Fish Pole: Aug. 29 Update from the KI Nation Paddlers

For lunch today we stopped by a fast-flowing stream that enters the Fawn from the west amid a grove of large old white spruces that form a great camping spot. Terry said that this place is named “Fish Pole” in the language. We didn’t have to ask why.  

Within 20 minutes Richard had caught half a dozen gorgeous 2 pound Brook Trout. They are fascinating fish whose colourful spots blend perfectly into the pattern of the pebbled river bottom. Brook Trout need very clean, cold water to thrive as they do in these waters. The rivers up here have some of the healthiest Brook Trout populations anywhere.

We fried them in butter with sesame seeds and dill, then smoked the leftovers over alder for lunch the next day. Yum.

We’ve been practicing our Oji-Cree words with some help from Terry.

Memchekoosy gizhidabo masamegoos nestendagwen.

That means “white person cooking brook trout is dangerous.”

Keep it in the Ground: Aug. 30 Update from the KI Paddlers

Last night we camped at the confluence of the Fawn and Otter Rivers. The Otter is the biggest tributary to join the Fawn yet. Upstream at the source waters of the Otter, within the Fawn River watershed, De Beers Corporation has staked diamond mining claims behind KI’s back.

After the KI Nation successfully prevented Platinex Corp. from drilling in the Big Trout Lake they resolved to ensure that their watershed would never be contaminated. The community recorded in writing the Indigenous law protecting their home lake — a teaching passed down orally through the generations by the Elders.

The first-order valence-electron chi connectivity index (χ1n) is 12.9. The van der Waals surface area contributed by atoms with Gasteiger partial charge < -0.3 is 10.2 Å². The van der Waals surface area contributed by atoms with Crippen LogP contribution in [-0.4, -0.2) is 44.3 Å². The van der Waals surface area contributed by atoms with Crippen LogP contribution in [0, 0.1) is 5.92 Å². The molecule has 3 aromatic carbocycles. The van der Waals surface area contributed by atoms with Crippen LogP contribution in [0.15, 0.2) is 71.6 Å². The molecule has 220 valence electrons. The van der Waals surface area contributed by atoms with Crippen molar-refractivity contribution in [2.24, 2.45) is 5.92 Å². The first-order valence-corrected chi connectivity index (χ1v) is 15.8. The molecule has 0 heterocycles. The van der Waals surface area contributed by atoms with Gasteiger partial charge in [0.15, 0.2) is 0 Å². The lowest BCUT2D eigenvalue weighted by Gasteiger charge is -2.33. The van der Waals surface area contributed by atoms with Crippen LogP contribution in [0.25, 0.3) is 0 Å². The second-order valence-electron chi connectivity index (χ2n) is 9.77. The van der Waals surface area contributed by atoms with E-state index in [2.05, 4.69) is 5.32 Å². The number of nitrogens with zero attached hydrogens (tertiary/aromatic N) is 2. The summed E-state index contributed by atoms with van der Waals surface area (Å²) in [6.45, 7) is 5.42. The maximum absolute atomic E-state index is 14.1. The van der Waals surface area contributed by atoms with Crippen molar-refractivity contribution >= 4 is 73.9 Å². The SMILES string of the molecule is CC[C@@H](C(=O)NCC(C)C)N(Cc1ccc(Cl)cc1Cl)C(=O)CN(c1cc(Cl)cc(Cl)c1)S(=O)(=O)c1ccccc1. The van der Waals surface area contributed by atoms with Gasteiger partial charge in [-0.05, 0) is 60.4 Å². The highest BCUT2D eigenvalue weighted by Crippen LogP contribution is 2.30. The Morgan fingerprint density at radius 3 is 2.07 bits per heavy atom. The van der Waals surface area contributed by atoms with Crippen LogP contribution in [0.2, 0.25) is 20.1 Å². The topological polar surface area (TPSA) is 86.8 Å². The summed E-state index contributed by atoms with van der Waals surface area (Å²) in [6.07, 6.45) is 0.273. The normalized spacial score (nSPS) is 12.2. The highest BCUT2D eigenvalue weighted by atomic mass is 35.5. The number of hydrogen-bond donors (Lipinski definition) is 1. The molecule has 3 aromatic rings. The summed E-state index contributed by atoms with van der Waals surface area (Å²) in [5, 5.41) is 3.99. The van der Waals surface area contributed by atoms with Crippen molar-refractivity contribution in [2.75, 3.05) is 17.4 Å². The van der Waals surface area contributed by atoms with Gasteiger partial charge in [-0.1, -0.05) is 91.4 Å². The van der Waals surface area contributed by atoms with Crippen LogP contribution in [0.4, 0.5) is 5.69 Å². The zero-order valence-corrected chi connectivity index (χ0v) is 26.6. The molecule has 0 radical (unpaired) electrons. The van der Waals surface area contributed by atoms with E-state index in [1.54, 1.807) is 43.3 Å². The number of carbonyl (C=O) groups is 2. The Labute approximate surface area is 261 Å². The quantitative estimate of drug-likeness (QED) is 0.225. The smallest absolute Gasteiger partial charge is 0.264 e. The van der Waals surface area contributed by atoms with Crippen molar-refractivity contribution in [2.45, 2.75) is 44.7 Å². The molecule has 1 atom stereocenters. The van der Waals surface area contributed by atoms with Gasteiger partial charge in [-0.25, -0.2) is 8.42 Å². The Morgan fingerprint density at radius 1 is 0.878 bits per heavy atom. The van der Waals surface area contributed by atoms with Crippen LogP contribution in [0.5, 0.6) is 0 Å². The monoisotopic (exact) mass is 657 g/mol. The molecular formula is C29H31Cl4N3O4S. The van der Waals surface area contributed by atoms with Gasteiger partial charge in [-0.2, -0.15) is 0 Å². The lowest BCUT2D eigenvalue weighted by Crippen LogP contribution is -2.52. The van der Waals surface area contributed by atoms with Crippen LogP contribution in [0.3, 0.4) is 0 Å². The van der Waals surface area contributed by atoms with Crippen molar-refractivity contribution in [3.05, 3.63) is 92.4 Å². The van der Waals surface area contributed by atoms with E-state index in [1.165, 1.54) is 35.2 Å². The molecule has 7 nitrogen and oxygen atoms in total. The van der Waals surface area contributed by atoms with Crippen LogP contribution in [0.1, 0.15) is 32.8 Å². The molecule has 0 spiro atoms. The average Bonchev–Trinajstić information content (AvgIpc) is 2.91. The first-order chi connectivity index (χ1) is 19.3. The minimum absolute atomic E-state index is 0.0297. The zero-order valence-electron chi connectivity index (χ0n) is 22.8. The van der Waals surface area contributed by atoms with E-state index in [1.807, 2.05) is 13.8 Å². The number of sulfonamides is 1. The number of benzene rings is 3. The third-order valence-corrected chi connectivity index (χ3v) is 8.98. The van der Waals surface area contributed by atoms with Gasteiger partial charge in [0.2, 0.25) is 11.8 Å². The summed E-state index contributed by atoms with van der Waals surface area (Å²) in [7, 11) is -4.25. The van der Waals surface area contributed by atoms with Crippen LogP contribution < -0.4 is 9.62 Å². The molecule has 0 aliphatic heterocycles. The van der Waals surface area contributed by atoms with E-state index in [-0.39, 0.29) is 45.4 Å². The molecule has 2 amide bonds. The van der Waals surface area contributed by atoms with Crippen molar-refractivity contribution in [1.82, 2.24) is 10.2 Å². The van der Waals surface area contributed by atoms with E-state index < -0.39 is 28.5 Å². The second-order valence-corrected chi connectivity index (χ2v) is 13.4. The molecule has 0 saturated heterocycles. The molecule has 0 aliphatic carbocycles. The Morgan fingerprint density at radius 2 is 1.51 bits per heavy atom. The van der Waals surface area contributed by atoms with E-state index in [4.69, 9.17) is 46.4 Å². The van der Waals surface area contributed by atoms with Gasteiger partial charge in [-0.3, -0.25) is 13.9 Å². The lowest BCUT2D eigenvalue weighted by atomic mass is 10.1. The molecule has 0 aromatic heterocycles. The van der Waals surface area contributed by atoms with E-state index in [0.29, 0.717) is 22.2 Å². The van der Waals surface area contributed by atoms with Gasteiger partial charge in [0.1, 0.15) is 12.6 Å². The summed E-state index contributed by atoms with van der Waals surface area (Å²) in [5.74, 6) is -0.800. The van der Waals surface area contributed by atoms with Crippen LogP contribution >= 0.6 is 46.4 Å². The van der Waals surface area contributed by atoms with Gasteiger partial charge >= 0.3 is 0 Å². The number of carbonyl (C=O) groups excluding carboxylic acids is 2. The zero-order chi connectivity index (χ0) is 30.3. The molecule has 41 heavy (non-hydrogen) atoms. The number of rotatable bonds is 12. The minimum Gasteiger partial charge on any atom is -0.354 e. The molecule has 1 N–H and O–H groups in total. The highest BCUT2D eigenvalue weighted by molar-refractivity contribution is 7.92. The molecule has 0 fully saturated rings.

Following a year long community process the KI Water Declaration was passed with overwhelming support by referendum, followed by a resolution from Chief and Council and a sacred blessing. The Declaration bans all industrial activity from the watershed of Big Trout Lake and the Fawn River forever under KI Indigenous law.

Please help KI by writing to the Premier of Ontario to urge him to respect the KI Water Declaration.

After watching KI beat Platinex and pass their Water Declaration De Beers committed to never again explore on KI land without consent from the community.

KI’s control over KI Homeland is real and powerful. They are ensuring that they will have clean water and Lake Trout forever.

Carbon Safe: Aug. 30 Update from the KI Nation Paddlers

KI’s visionary decision to protect their watershed benefits the entire planet. The boreal forests and wetlands of the KI watershed are part of the largest land based carbon storehouse on the planet. 

The thick layers of moss and soil in this ecosystem play a critical role in stabilizing the climate by storing twice as much carbon per hectare as tropical rainforests. That makes the boreal the largest land-based carbon storage system on earth!

The KI Elders call the muskeg wetlands the “breathing lands.” Indeed they are the lungs of the earth.  Respecting KI’s decision to keep their watershed intact is our best shot at keeping these carbon and methane reserves safely locked up and out of the atmosphere.

Tonight Rory caught a huge 38-inch pike fish at our camp site by Pants Off Creek. We ate it with soy ginger sauce on rice.  

We also learned more Oji-Cree words today.

Agoweebech makajouer cheemanes. That means “hurry up and paddle the canoe.”